As you may recall, Nestlé attempted to hi-jack the Nestlé Critics site shortly before its launch. The site serves as a portal for information on various aspects of Nestlé malpractice. See:
Nestlé not only tries to silence critics and to spy on them (see the report on the site), it uses a UN initiative called the UN Global Compact as cover so its abuses of human rights and the environment can continue. Nestlé produces glossy reports which are published on the UN Global Compact and have even been launched at joint events.
Unfortunately the UN Global Compact has no procedure for confirming if the reports are accurate and complete. Indeed, it stresses it is not intended to be an enforcement or verification agency. Its aim is to encourage corporate responsibility through voluntary means and by holding up good examples of 'Communications on Progress' - Nestlé has been honoured in this way.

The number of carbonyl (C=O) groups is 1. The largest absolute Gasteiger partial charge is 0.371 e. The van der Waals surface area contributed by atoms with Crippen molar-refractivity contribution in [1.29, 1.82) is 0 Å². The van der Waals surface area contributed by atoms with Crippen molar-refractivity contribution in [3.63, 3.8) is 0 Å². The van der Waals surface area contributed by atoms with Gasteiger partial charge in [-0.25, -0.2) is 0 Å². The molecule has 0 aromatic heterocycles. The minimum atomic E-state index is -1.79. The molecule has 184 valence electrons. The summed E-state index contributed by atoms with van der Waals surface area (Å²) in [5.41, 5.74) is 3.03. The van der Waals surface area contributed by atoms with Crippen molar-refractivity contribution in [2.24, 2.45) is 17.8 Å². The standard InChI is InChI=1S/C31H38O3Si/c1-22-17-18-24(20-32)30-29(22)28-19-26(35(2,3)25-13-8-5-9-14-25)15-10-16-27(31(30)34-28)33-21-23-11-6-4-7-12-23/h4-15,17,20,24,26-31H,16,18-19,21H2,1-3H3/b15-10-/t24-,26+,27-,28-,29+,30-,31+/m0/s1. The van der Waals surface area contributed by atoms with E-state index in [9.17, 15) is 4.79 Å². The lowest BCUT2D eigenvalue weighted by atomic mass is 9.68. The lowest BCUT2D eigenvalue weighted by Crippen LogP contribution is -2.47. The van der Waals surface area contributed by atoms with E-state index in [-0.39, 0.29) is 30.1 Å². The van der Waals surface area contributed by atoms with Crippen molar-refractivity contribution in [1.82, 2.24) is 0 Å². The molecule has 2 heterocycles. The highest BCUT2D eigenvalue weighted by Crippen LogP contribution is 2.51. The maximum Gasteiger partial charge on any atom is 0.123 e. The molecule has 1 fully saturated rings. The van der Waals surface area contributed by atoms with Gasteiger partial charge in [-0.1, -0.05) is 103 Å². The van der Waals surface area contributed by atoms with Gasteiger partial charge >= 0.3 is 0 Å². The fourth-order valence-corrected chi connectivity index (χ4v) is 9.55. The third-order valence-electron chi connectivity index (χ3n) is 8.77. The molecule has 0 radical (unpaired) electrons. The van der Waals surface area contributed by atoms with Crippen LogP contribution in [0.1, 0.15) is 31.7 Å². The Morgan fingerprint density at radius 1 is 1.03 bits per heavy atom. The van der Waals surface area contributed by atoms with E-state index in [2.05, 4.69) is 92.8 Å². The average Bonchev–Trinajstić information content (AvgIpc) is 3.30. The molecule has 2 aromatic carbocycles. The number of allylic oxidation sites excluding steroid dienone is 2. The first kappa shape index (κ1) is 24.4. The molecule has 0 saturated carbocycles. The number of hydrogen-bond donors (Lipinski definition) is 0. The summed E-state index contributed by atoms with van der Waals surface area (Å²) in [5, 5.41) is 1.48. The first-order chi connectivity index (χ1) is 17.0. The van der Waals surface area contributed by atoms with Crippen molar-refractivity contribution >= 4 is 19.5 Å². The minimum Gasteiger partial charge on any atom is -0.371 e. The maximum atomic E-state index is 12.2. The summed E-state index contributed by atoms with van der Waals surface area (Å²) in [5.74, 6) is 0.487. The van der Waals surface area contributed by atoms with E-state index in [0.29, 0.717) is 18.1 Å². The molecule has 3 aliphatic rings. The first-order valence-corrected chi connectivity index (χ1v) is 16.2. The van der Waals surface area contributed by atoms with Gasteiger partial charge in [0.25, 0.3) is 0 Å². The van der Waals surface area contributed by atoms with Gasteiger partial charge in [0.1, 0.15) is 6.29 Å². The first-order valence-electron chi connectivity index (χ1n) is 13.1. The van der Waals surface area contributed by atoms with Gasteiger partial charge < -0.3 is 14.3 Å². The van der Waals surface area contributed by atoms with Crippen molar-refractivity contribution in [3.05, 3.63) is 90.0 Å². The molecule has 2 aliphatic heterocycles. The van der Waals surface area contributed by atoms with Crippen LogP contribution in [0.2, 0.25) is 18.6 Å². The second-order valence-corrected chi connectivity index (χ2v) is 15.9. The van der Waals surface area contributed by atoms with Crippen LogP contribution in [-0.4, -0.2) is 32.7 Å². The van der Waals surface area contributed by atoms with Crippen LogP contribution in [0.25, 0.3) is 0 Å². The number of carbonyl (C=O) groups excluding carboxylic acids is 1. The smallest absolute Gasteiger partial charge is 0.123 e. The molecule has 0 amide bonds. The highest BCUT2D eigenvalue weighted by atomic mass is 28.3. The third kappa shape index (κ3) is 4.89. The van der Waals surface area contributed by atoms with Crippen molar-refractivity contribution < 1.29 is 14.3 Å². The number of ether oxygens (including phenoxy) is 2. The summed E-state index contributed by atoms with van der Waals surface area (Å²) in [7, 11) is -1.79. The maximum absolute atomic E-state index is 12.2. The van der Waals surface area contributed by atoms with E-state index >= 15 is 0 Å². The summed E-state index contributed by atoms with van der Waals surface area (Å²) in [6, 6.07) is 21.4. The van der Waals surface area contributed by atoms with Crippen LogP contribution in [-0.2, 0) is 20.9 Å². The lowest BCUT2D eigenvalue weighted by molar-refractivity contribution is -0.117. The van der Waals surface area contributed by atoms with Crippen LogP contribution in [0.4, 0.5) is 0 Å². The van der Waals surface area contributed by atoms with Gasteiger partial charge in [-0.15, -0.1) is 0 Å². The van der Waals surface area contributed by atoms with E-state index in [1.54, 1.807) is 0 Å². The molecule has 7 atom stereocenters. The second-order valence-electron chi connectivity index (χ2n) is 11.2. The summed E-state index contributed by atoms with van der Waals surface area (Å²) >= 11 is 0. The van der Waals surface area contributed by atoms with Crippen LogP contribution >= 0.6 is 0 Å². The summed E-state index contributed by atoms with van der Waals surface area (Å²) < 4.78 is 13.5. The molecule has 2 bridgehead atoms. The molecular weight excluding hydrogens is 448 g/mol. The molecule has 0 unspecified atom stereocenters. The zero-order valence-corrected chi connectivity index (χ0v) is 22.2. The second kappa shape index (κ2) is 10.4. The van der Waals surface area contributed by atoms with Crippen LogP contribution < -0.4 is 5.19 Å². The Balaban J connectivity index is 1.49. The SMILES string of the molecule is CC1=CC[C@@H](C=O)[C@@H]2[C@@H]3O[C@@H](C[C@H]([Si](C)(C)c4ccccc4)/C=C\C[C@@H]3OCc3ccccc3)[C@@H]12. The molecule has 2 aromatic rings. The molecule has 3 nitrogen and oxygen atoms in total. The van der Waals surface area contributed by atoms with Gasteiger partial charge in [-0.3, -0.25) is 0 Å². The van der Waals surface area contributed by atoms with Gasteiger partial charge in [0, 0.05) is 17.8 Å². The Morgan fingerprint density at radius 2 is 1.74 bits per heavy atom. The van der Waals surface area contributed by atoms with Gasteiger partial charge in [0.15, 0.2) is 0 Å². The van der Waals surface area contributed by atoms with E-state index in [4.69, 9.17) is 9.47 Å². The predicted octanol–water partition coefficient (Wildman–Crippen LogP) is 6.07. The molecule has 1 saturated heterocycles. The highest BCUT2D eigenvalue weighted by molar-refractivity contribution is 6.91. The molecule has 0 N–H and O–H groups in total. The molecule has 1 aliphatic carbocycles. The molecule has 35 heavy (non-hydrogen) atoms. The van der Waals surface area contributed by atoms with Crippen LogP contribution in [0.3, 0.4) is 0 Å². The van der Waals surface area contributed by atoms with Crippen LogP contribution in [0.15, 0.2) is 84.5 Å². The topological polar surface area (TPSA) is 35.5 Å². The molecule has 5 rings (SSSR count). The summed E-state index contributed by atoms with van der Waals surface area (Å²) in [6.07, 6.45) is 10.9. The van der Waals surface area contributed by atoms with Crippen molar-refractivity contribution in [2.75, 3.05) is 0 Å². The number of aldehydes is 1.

So the initiative is fundamentally flawed and much criticised. I wrote a chapter in the book 'Global Obligations for the Right to Food' analysing these issues and calling for a regulatory system that could stop malpractice.
The Global Compact does have integrity measures, under which complaints can be filed if it is thought that a company is bringing the initiative into disrepute by systematic abuses of the principles it claims to support. Nestlé does this and more: it uses the initiative as cover so abuses can continue.
So the Nestlé Critics have filed a complaint and Nestlé has 3 months to respond. We and our partners have raised our various concerns with Nestlé repeatedly without success, so if they are dismissed again, will the Global Compact act to remove Nestlé's reports and strike it from the list of partners? We shall see.
There is a rather nice report of our own to go with our complaint, which I have put together. You can download this from our website, via the press release issued today at: